A trick for my fellow gardening friends who are not best friends with the eight legged types, use a "spider wand." The spider wand allows me to remove spiders from my path without killing them. You simply take a stick (any stick you can find will do) and wave it ahead of you as you walk through the garden. The length of the stick should be directly proportionate to your fear of spiders and your garden path width. Now, when you first start doing this you may be tempted to just wave your wand indiscriminately about, randomly hooking webs. This isn't a good idea. You can miss some, plus you can wave them, dangling on the end, back in your own direction. It is far more effective to walk slowly while looking carefully about you for webs. When you discover one in your path (obviously you want to leave those not in your path alone) you simply move the wand across the upper part of the web and gently reposition the spider to a more desireable spot. There's a real technique to it and I'm happy to consult.
Oh, and you might not want to let anyone see you do this the first few times you do it.


"Baste", it's not Just a Cooking Term

So another dirty little secret of mine is that I am making a "Cut...Sew...&Go" project right now. No reclaimed fabric (aka what the hip homesteader should call scraps), no self-designed pattern. In fact, all the parts are printed out for you on a single piece of fabric. You just cut, sew and voila! In just an hour I am supposed to have a cute, homemade tote bag. As an urban homesteader I should be looking for fabric scraps and (so that it's clear I'm not just frugal) they should be sewn together of my own conception from retro 1950's prints.

Well, I have the retro prints, but there's nothing recycled about this puppy. In fact, the project will create a huge amount of wasted fabric in the instruction boxes I will have to toss when finished. I rationalized this purchase in two ways. (Did you know you should also be excellent at rationalization if you are to be an urban homesteader?) One, I was shopping for fabric to make my own curtains when I came across these kits. Two, I think this will be an excellent learning experience and I will be able to make all the tote bags I want out of reclaimed fabric in the future.

Needing a quick project for my day off, I quickly unwrapped the kit and started scanning the instructions. First off I noticed that I am supposed to wash the fabric and line dry it. Well there's an evening lost right off. Plus, if I am going to be eco-friendly, I've got to wait until I have some other items to wash with it. Now this is looking like a project for my day off next week. But, as an urban homesteader I like planning ahead so this is OK.

I read further into the instructions and saw that I'm supposed to baste something. Now, my first craft and what really prompted my launch into urban homesteading is cooking. So I know how to baste a bird in the oven, but how do you baste fabric? I vaguely remember this word as a sewing term from my one quarter of home economics in junior high, but I was way more interested in why the girls weren't given projects that required power tools in shop the previous quarter. (I'm certain that bias has something to do with my fear of power tools.)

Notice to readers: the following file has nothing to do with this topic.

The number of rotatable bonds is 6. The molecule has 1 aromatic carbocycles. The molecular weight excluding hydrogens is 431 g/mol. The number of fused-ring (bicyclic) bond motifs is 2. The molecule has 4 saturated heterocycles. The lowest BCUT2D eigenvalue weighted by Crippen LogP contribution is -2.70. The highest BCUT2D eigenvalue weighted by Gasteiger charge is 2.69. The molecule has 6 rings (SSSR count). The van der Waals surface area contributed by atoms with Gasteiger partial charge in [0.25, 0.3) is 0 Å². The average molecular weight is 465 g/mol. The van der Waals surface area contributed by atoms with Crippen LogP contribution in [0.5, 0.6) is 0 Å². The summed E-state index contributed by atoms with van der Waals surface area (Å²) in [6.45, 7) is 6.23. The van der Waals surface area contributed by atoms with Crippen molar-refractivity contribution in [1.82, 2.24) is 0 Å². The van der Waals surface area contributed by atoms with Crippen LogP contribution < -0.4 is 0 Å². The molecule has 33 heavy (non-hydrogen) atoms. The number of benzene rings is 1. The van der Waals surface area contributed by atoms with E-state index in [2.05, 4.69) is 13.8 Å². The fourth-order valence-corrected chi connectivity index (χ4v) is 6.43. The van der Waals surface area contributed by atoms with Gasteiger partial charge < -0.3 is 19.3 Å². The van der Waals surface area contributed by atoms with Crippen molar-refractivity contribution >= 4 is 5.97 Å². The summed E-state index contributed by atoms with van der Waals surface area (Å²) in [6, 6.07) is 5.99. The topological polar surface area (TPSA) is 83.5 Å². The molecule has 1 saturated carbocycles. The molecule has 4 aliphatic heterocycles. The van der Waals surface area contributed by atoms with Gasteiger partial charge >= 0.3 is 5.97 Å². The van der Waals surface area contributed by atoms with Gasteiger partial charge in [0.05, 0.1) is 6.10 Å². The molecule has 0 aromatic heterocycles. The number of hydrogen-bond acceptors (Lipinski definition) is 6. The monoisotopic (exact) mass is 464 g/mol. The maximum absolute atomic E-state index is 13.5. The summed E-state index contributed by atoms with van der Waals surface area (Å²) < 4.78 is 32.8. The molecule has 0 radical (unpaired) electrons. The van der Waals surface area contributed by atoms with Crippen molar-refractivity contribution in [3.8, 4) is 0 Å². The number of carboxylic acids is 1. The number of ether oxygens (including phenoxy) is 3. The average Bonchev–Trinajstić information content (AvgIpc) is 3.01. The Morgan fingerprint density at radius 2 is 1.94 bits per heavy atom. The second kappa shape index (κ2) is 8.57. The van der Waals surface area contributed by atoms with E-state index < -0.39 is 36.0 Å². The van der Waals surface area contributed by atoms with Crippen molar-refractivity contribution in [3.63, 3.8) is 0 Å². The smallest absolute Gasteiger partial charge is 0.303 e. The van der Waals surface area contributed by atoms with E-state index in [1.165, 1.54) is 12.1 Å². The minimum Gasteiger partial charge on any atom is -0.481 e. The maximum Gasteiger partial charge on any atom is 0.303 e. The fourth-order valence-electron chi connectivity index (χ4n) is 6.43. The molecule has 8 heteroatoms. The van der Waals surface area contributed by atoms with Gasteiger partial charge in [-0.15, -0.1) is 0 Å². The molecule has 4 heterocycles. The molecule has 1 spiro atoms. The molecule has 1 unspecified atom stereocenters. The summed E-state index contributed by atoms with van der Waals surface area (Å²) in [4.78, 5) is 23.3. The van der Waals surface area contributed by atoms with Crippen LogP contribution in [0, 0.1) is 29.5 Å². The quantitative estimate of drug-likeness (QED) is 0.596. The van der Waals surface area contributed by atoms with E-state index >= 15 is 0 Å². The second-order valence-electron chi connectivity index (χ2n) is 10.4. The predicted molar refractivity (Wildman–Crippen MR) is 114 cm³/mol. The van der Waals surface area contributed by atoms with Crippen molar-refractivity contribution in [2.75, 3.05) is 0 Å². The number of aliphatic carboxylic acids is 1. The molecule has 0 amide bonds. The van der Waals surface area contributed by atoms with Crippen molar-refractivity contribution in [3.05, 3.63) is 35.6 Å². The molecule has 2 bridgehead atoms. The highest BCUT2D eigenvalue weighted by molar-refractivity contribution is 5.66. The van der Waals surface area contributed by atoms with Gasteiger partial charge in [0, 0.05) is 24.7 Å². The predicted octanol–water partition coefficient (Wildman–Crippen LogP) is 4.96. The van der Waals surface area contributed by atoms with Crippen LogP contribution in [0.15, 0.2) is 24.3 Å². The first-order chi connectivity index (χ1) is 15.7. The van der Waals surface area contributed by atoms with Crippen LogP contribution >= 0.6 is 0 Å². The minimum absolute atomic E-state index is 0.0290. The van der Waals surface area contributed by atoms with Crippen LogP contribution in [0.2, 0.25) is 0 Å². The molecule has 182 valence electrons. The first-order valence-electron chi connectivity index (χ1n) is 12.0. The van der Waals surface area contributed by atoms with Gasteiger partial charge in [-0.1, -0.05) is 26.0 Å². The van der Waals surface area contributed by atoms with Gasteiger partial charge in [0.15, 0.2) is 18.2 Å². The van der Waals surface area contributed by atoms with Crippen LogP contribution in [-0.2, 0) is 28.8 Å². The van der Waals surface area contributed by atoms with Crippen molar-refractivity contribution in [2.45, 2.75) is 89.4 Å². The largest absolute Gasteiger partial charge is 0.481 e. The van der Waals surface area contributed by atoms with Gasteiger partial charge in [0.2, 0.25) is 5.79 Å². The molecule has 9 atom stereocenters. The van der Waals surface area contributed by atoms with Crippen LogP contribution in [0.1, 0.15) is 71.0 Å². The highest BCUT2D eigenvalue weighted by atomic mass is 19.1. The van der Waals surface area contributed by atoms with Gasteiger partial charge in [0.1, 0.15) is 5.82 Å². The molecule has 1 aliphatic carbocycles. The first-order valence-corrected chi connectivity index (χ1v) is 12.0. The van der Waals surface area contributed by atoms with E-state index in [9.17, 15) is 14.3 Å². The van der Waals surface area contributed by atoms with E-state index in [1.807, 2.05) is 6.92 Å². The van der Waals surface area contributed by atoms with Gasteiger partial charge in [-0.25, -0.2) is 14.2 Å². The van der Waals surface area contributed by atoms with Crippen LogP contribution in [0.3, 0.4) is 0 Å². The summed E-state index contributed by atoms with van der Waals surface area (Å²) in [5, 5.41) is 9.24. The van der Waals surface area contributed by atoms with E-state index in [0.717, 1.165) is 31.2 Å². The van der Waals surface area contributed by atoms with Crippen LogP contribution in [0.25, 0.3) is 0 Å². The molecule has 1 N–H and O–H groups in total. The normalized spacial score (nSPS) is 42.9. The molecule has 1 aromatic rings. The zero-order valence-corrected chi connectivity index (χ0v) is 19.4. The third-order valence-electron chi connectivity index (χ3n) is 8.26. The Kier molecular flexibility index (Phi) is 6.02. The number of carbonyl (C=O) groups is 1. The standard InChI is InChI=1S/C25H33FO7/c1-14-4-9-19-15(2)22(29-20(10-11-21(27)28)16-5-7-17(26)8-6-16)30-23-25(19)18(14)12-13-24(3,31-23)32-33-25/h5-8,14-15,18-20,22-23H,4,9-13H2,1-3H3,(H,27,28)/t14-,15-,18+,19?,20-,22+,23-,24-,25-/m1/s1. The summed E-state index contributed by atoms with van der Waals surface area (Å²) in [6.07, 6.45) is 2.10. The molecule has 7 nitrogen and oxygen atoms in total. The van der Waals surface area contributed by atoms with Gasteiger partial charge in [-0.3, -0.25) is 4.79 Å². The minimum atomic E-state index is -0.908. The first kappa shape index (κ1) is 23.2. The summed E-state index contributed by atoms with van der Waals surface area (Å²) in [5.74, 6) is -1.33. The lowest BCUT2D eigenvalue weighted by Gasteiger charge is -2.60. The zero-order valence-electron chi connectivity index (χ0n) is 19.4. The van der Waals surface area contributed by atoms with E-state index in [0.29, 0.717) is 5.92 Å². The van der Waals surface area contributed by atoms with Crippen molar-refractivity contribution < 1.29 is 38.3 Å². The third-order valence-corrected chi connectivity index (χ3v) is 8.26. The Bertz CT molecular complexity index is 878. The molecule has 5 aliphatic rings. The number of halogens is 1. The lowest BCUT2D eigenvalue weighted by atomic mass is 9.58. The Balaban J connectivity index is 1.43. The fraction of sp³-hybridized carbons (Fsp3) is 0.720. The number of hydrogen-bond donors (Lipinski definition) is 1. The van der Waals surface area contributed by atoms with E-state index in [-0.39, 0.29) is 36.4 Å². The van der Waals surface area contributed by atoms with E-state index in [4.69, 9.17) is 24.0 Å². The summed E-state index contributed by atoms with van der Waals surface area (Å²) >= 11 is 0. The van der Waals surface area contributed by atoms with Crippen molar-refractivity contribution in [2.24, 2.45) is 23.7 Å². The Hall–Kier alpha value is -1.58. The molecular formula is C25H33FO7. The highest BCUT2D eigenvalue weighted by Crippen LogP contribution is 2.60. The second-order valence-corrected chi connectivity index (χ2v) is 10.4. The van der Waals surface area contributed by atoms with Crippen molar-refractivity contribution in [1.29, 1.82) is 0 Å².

Thank god for the internet, any first generation urban homesteader's best friend. Apparently, to baste is to temporarily stitch together two pieces of fabric. You are supposed to use big stitches that can easily be removed later. The loose stitches help to keep the fabric together while you do other things to it - like sew a straighter line, sew other things to them etc. I think I'll have to try it to fully understand it, but that's the joy of a new undertaking on the urban farm.

Power Tools

It is my belief that every good urban homesteader should be as independent as possible. First and foremost, you must be comfortable with basic power tools. This not only reflects the romantic pioneer spirit that ought to accompany the homesteader, but can also save a ton of money. A "real" urban homesteader does not hire out her work, she uses her evenings and weekends to do the improvement projects and to create necessary garden art.

Really, the homestead tradition does spring from the need to be frugal anyway right? Grow your own food, it's cheaper. Build that chicken coop, you don't have to buy eggs. Only in this century does it also represent a counterculture, hip and avant garde lifestyle. If you have chickens running around your yard and you don't have some self-designed, chicken coop tour award-winning coop that you built yourself... well, you might just own chickens because you need free eggs. The fancy coop displays your knowledge of how you eat impacts your local economy and global warming. It is your testament to sustainability.

I diverge in order to avoid the disclosure I'm about to make. The reality is, I'm afraid of power tools. That's right, I have visions of losing a finger (or maybe more than one) to that circular saw in my garage. I've just learned what a chop saw is, how on earth will I avoid flinging wood into my eyes? (I'm quite certain a splinter could go around my glasses and into my eye and the user manual pretty much confirms this.) Oh of course I can use a power drill, but how will I ever make my own coldframe if I can't cut the damn boards to size? Frankly, should I use the power tools if I have to read the owner's manual?

Fortunately, I have a wife who knows how to use power tools. So far, despite the fact she never reads the saftey warnings that come with them, she has used power tools to help us replace part of a fence, put in new (bamboo of course) flooring, part of the baseboards and now part of a new deck. (Please ignore the fact that I have used "part" with all of these projects.)

Where does this leave me though? Am I an urban homesteader if most of the time these things are just my ideas and I constitute more "free labor" than builder? And, well let's face it, I sit in my yard on my lone day off and think about handmade solar dehydrators, a finished deck and baseboards, and a supersized cold frame. Now you know my dirty little secret.